Friday, November 20, 2015

Chrome the better performant browser for App/AddIn-model based applications

In the SharePoint App/AddIn model, each AddIn operates in it's own isolated runtime security context. The separation is achieved by app-individual DNS domains. Beyond security isolation, the individual DNS domains also has performance ramifications. Good and bad (see SharePoint App-Model + NTLM results in more 401’s). A positive effect on performance is that the individual DNS app-domains, enables the utilization of more parallel http connections by browsers. Modern browsers support parallel http connections, but limit this on host level (maximum http connections per host). In SharePoint App/AddIn context, the browser maximizes the number of http connections multiplied for the separate DNS domains.
The Chrome browser has an additional performance advantage. As only browser, it predicts the DNS destinations that will be requested in the handling of a request - DNS Prefetching & TCP Preconnect:
A unique and important optimization in Chrome is the ability to remember the set of domains used by all subresources referenced by a page. Upon the next visit to the page, Chrome can preemptively perform DNS resolution and even establish a TCP connection to these domains.
This prediction is based on previous visit(s). Upon subsequent visit, Chrome initializes http connections per dnshost, and up to the maximum of 6 per dnshost. For a SharePoint page with one or more AddIns on it, Chrome immediate sets up 1 to maximum 6 http connections for the SharePoint hostweb domain, and per AddIn app-domain also up to maximum of 6 http connections. Upon receiving and processing the SharePoint page, for the dependent urls for the contained AddIn(s), Chrome can immediate send the request(s) over the already instantiated http connections. IE, Firefox, Safari, Edge (?) all apply a more 'just-in-time' approach. Delay with opening (new) http connection only when and until needed.

Thursday, November 12, 2015

Tip: how-to pragmatic and quickly mitigate from malfunctioning Add-In in production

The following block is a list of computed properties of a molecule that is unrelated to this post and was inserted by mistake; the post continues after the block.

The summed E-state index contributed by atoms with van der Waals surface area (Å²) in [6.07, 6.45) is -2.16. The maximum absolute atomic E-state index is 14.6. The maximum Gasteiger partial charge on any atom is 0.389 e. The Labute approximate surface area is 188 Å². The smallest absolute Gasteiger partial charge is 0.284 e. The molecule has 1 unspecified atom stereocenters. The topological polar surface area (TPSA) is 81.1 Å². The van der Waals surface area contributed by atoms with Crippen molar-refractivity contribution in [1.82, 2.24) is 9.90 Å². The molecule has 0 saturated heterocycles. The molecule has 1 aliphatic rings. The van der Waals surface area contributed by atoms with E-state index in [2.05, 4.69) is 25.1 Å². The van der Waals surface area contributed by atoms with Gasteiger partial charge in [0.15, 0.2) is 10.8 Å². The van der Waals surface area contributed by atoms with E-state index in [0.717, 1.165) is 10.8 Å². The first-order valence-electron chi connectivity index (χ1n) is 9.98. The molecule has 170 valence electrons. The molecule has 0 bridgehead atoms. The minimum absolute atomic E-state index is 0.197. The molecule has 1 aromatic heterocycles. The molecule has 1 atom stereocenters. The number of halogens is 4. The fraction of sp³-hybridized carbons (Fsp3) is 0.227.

Earlier this year we brought our new SharePoint 2013 based intranet ('digital workplace') into production. Crucial functional element of the workplace-concept is that employees can customize their own homepage with 'Apps' that are relevant for them given their own role and personal interests. The majority of these functional Apps are technical provided as SharePoint Add-Ins - SharePoint-Hosted plus Provider-Hosted. In the project to deliver the new intranet, we put a lot of effort validating the correct operation of the diverse workplace Apps, in particular focus on their performance. But despite that, soon after 'Go-Live' we experienced a performance problem with one, which effectively 'killed' our intranet experience. As such is destructive for user-acceptance, we needed an approach to quickly, on-spot, mitigate the non-performance App; so that next with less pressure the rootcause could be investigated.
Since the "App" (aka, as Add-In instance) is installed on the personalized pages of the homepage, it was not really an option to remove and deinstall it: it would require automated modification of all the personalized pages to remove the App, that is if the particular employee has the App added to his/her own page. Such automoted modification of what in functional essence is under personal control of end-users, was and is unsellable. We needed an alternative approach, in which transparent to the end-users temporarily the App-execution is overruled.
Here it is important to understand how SharePoint deals with SharePoint Add-Ins. In technical sense, in the SharePoint page response an Add-In is nothing more than an 'iframe++'. The frame-src refers to the 'AppRedirect.aspx' launchpage, including information about the Add-In to launch (see Launching SharePoint Apps, launch sequence, AppRedirect.aspx for a good explanation of this). The browser first receives and renders the html-response for the SharePoint page, and next per included Add-In, resolves the resulting iframe.
<iframe src="https://.../_layouts/15/appredirect.aspx?redirect_uri=....&client_id=..." id="..." height="250px" frameborder="0" width="720px"></iframe>
The mitigation approach for non-functioning Add-In is now to on-the-fly in the browser-context, replace the 'AddRedirect.aspx' launchpage with an url to alternative 'application'. This can be as simple as an .htm content page. The direct effect is that users are abstracted from issues in the actual Add-In, and instead for now receive alternative html-snippet to replace the malfunctioning App. This approach does not require automated modification per each of the personalized pages, it is sufficient to include a ScriptEditor in shared webpartzone. It is an approach that can be executed from the SharePoint GUI, without code changes. And thus can be applied for SharePoint on-premisse as in Office 365 / SharePoint Online.
<script type="text/javascript"> var iframes = document.getElementsByTagName('iframe'); var i; for (i = 0; i < iframes .length; i++) { var src= iframes[i].src; if (src.indexOf('<AppRederict.aspx url with reference to mailfunctioning Add-In>') != -1) { iframes[i].src = 'https://.../Style%20Library/ Mitigation/CodeSnippetAsAlternativeForMalfunctioningAddIn.aspx' } } </script>